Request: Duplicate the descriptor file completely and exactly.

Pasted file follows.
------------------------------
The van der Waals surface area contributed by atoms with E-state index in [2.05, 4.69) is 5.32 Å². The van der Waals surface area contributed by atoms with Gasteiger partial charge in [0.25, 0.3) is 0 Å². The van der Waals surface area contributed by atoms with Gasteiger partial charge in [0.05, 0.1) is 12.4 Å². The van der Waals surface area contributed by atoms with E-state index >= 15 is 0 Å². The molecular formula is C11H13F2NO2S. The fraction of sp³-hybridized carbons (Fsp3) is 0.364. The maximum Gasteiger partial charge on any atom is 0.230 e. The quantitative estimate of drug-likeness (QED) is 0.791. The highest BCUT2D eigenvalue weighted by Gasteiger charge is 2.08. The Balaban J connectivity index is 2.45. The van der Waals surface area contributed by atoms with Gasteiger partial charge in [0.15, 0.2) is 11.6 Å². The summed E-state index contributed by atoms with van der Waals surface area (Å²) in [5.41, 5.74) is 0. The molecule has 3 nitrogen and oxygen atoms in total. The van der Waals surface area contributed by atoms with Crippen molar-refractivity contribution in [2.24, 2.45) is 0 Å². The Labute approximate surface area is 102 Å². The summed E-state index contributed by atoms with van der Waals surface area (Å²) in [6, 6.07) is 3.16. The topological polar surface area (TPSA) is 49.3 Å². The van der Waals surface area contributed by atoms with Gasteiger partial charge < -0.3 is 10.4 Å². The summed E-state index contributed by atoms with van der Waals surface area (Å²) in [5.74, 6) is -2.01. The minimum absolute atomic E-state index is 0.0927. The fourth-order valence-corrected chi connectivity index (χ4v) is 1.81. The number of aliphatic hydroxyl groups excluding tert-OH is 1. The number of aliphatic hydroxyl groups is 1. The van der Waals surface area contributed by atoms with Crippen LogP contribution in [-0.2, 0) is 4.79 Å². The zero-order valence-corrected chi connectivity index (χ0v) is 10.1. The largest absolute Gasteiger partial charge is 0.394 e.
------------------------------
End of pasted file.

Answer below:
The van der Waals surface area contributed by atoms with E-state index in [2.05, 4.69) is 5.32 Å². The van der Waals surface area contributed by atoms with Gasteiger partial charge in [0.25, 0.3) is 0 Å². The van der Waals surface area contributed by atoms with Gasteiger partial charge in [0.05, 0.1) is 12.4 Å². The van der Waals surface area contributed by atoms with E-state index >= 15 is 0 Å². The molecular formula is C11H13F2NO2S. The fraction of sp³-hybridized carbons (Fsp3) is 0.364. The maximum Gasteiger partial charge on any atom is 0.230 e. The quantitative estimate of drug-likeness (QED) is 0.791. The highest BCUT2D eigenvalue weighted by Gasteiger charge is 2.08. The Balaban J connectivity index is 2.45. The van der Waals surface area contributed by atoms with Gasteiger partial charge in [0.15, 0.2) is 11.6 Å². The summed E-state index contributed by atoms with van der Waals surface area (Å²) in [5.41, 5.74) is 0. The molecule has 3 nitrogen and oxygen atoms in total. The van der Waals surface area contributed by atoms with Crippen molar-refractivity contribution in [2.24, 2.45) is 0 Å². The Labute approximate surface area is 102 Å². The summed E-state index contributed by atoms with van der Waals surface area (Å²) in [6, 6.07) is 3.16. The topological polar surface area (TPSA) is 49.3 Å². The van der Waals surface area contributed by atoms with Gasteiger partial charge < -0.3 is 10.4 Å². The summed E-state index contributed by atoms with van der Waals surface area (Å²) in [5.74, 6) is -2.01. The minimum absolute atomic E-state index is 0.0927. The fourth-order valence-corrected chi connectivity index (χ4v) is 1.81. The number of aliphatic hydroxyl groups excluding tert-OH is 1. The number of aliphatic hydroxyl groups is 1. The van der Waals surface area contributed by atoms with Crippen LogP contribution in [-0.2, 0) is 4.79 Å². The zero-order valence-corrected chi connectivity index (χ0v) is 10.1. The largest absolute Gasteiger partial charge is 0.394 e.